Then there’s the Chairman…
He is only shown in photos as Sir David Niven. The Rules Committee stipulates that members must stand when the Chairman enters the room. The Chairman is always the last to enter and the first to leave. And he is never to be addressed by his Christian name, only as Mr. Chairman.
The Chairman (David Niven, right) bestows the traditional ballerina trophy to the day’s champion.
The Chairman is known for reciting The Iliad by heart in local taverns. His favorite diversion on road trips is staying in Howard Johnson motels.
A Powder Keg: The Smith Endowment
And the club’s secret handshake? It’s only known by two people: the Chairman and the Director of Ops.
Despite its secrecy, there was one powder keg that the group managed to quietly extinguish.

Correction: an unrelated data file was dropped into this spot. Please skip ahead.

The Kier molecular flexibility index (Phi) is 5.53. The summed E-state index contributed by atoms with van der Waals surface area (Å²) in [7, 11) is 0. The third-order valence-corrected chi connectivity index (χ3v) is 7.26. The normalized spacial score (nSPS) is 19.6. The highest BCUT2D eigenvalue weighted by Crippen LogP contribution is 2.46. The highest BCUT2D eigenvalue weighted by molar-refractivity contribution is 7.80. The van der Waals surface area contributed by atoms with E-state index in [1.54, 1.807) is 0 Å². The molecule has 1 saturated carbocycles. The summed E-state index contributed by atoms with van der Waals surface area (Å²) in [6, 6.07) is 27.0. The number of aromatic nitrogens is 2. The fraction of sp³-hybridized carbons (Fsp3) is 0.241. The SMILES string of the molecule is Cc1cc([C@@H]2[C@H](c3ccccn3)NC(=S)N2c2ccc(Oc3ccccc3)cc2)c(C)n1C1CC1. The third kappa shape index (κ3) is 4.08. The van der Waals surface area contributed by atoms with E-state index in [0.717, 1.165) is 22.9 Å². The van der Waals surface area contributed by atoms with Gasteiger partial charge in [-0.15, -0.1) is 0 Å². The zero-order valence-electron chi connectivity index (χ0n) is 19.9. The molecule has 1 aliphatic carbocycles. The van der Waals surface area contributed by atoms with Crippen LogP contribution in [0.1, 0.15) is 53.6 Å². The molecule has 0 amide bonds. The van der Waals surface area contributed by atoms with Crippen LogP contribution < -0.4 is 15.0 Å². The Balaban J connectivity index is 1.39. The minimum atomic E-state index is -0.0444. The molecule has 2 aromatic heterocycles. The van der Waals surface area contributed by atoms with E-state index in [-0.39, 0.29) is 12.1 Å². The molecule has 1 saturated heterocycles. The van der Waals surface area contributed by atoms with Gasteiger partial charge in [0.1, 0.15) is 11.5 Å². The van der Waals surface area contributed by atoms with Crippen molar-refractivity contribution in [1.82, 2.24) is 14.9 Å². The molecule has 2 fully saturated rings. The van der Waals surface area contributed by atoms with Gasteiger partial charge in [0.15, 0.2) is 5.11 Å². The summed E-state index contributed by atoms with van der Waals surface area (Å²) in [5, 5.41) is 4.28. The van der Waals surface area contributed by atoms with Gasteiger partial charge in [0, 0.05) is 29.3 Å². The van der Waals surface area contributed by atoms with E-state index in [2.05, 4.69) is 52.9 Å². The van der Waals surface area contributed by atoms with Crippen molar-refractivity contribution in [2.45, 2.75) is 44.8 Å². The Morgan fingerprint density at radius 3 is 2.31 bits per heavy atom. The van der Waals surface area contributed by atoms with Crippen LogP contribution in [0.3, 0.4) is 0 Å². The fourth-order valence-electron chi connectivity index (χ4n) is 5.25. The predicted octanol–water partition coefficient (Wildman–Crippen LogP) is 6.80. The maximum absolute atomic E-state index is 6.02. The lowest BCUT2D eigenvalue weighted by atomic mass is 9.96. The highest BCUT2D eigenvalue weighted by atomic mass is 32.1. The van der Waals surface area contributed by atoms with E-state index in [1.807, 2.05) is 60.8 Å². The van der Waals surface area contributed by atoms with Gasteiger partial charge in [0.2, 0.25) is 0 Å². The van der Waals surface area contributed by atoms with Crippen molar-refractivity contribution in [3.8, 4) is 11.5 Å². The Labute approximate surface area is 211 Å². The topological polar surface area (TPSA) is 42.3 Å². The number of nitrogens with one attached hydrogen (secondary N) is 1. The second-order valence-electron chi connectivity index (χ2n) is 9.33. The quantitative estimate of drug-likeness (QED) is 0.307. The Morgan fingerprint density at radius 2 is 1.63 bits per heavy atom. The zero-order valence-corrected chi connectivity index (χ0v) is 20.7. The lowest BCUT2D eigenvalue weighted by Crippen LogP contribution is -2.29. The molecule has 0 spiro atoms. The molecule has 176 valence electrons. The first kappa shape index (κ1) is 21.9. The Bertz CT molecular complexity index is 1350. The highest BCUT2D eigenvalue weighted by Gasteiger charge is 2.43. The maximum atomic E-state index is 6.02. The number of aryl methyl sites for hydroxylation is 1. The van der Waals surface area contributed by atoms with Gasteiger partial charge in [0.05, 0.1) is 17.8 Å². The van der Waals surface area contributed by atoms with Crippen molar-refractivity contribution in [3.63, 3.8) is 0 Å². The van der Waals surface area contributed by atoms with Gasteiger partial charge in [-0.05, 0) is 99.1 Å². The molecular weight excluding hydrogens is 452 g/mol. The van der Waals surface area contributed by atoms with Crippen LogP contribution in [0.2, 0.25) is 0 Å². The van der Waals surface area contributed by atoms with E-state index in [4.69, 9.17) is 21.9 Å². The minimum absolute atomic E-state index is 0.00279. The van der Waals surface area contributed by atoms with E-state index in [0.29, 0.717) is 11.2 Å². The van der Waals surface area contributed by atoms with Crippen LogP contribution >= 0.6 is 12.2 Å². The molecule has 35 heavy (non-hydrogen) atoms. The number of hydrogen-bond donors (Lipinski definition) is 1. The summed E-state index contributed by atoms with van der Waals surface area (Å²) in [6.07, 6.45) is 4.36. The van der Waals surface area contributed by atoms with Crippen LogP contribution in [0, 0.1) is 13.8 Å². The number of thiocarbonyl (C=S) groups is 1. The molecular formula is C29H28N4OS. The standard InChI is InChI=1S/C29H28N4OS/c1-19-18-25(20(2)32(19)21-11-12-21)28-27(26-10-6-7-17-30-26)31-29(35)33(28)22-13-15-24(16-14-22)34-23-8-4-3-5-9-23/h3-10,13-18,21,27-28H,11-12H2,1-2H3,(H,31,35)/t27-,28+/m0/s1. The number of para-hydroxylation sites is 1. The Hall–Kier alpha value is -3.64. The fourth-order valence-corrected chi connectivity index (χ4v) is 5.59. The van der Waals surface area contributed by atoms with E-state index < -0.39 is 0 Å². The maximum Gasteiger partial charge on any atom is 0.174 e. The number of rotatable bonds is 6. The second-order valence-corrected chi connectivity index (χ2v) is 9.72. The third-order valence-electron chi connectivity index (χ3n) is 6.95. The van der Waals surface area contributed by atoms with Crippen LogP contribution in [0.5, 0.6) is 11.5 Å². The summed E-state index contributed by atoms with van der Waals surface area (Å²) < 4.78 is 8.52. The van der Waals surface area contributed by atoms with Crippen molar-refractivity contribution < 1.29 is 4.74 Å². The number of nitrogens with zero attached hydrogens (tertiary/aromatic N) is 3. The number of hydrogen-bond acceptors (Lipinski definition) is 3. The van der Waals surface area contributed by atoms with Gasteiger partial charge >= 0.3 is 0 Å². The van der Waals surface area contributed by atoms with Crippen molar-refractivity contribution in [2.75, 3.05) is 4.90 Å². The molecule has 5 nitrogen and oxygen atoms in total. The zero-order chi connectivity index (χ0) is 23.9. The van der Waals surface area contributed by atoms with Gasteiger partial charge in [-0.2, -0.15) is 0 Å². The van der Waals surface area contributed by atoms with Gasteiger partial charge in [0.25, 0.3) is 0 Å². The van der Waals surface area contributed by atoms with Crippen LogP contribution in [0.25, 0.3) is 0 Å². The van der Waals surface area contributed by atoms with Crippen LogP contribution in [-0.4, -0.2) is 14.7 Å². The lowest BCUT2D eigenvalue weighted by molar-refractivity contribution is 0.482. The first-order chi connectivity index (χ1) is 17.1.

It was started by the club’s Smith Endowment, after word leaked that some of them claimed to have fathered children with the notorious blonde bombshell, Anna Nicole Smith.
So now that I finished due diligence on the club, my next step was to make contact. How would I do it? Would I ever get through? Would they completely ignore me? Was bribery appropriate?
The Phone Number
As it turns out, I had an ace in the hole. After digging and digging and digging, I found a phone number. I did a quick Avé Maria before I called it. A man answered. It turned out apparently to be the Director of Ops, since he answered the phone “Ops.”
I politely introduced myself. There was a long pause. I continued that I was with Shotgun Life and could I do a story on the club?
“Sure,” he said. He explained that The Great Challenge was coming up in a few weeks and asked if I would be interested in a press pass.
“You bet,” I said.
“Consider it done. And by the way…”
“There’s one teeny-tiny stipulation.”